Team Interest Chicago Cubs $4,665,000 Chicago White Sox $2,263,000 New York Mets $2,152,000 Kansas City Royals $1,611,000 Atlanta Braves $1,139,000 Toronto Blue Jays $593,000 Boston Red Sox $51,000 Philadelphia Phillies ($239,000) Seattle Mariners ($682,000) St. Louis Cardinals ($962,000) Florida Marlins ($1,640,000) Colorado Rockies ($2,078,000) Cincinnati Reds ($2,633,000) San Diego Padres ($2,815,000) Montreal Expos ($2,835,000) Cleveland Indians ($2,869,000) Houston Astros ($3,056,000) Oakland Athletics ($3,939,000) Minnesota Twins ($4,327,000) Pittsburgh Pirates ($4,677,000) Anaheim Angels ($4,978,000) New York Yankees ($6,089,000) Texas Rangers ($6,815,000) Milwaukee Brewers ($7,128,000) Tampa Bay Devil Rays ($7,421,000) Arizona Diamondbacks ($7,774,000) Baltimore Orioles ($8,385,000) San Francisco Giants ($12,831,000) Los Angeles Dodgers ($14,437,000) Detroit Tigers ($16,354,000) TOTAL: ($112,491,000)

The positive figures are no surprise. Every club--well, every one but the Expos--starts the season with an eight-figure bank balance, thanks to advance sales of luxury boxes, season tickets, and single-game seats. By the time the players start to collect their salaries, this money has been earning interest for months.

Thus, to estimate the interest actually paid by the other clubs, their reported interest expenses must be adjusted to reflect the offsetting interest income. This presupposes, of course, that interest earned on season tickets and luxury boxes is actually reported on the team's balance sheet... which doesn't appear to be the case for the Boston Red Sox. It's hard to imagine how the Red Sox, a club with no long-term debt, could have netted just $51,000 interest on local revenues of more than $150 million.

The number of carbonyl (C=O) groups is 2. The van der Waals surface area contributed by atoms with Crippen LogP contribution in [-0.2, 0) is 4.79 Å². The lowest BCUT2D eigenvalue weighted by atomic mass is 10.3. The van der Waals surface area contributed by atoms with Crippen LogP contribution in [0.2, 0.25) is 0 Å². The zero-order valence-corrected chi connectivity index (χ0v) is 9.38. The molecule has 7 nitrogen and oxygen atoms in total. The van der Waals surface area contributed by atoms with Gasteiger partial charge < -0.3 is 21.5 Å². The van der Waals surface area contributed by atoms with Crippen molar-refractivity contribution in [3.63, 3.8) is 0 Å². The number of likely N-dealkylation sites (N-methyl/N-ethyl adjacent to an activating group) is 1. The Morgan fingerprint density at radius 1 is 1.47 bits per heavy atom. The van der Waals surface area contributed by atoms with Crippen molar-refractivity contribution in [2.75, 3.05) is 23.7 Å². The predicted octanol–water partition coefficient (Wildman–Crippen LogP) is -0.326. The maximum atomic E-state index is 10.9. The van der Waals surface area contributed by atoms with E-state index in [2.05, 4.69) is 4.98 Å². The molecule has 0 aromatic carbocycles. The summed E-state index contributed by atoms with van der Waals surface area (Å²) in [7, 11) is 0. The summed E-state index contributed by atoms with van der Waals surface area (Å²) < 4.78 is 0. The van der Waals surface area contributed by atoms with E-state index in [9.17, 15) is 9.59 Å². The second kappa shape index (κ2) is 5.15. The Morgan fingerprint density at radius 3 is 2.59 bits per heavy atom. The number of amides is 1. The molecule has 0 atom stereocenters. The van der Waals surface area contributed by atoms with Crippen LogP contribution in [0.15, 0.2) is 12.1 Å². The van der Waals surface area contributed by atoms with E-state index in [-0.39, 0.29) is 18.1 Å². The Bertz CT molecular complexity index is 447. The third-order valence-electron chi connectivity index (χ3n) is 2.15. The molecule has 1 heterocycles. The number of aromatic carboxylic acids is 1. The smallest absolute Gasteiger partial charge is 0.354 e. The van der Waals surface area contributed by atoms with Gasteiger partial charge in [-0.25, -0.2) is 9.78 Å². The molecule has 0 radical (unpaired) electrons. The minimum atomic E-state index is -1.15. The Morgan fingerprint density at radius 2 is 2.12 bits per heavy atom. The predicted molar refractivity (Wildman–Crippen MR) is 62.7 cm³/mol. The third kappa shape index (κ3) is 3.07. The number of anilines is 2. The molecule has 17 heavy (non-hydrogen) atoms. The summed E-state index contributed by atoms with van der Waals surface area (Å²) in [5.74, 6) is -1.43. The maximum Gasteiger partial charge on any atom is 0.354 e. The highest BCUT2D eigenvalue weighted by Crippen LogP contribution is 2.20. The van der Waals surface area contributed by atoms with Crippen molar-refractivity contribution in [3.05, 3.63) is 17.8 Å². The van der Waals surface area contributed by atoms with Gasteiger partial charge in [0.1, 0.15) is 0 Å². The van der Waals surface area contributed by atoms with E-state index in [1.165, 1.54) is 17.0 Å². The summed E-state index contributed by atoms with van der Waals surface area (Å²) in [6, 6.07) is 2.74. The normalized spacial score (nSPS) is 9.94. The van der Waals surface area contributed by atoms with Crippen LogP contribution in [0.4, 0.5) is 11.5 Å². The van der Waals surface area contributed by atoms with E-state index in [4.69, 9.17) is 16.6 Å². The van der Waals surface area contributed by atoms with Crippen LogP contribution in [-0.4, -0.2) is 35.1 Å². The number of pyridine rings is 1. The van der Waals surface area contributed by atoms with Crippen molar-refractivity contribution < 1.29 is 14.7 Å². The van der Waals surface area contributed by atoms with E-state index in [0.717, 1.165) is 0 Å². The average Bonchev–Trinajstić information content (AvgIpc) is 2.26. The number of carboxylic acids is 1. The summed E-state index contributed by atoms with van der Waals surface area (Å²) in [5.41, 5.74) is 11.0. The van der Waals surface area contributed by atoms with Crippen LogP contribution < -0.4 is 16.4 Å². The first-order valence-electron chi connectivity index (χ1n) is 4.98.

Since the two Chicago teams reported the most interest income, I'll use the average of their effective interest rates to estimate the total interest received by all 30 clubs. The Cubs earned 3.59% interest ($4,665,000 on total operating revenues of $129,774,000); the White Sox 2.03% ($2,263,000 on $111,682,000), for an average of 2.81%. Multiplying this rate by MLB's gross revenues of $3,547,876,000 yields an estimate of almost exactly $100 million in interest revenue--$99,695,000, to be precise. Since MLB reported net interest expense of $112,491,000, the 30 clubs paid more than $210 million in interest during 2001.

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January 24, 2002 12:00 am

The Numbers (Part Five)


Doug Pappas

The black hole of MLB's financial disclosures is titled "National and Other Local Expenses." This category includes all operating expenses other than those associated with players on the 40-man roster. Legitimate expenses in this category include salaries for managers, coaches, and scouts; signing bonuses for draftees and foreign free agents; the farm system; stadium expenses; front-office payrolls; and the cost of operating Major League Baseball's central office in New York.

Except for stadium expenses, these categories are largely the same from club to club. Everyone has about the same number of coaches, maintains the same number of minor league teams, and contributes the same to keep MLB's lawyers, lobbyists, and PR people working overtime to undo the damage created by Commissioner Bud Selig's every utterance. But as the table below shows, some teams spend twice as much as others to perform the same tasks.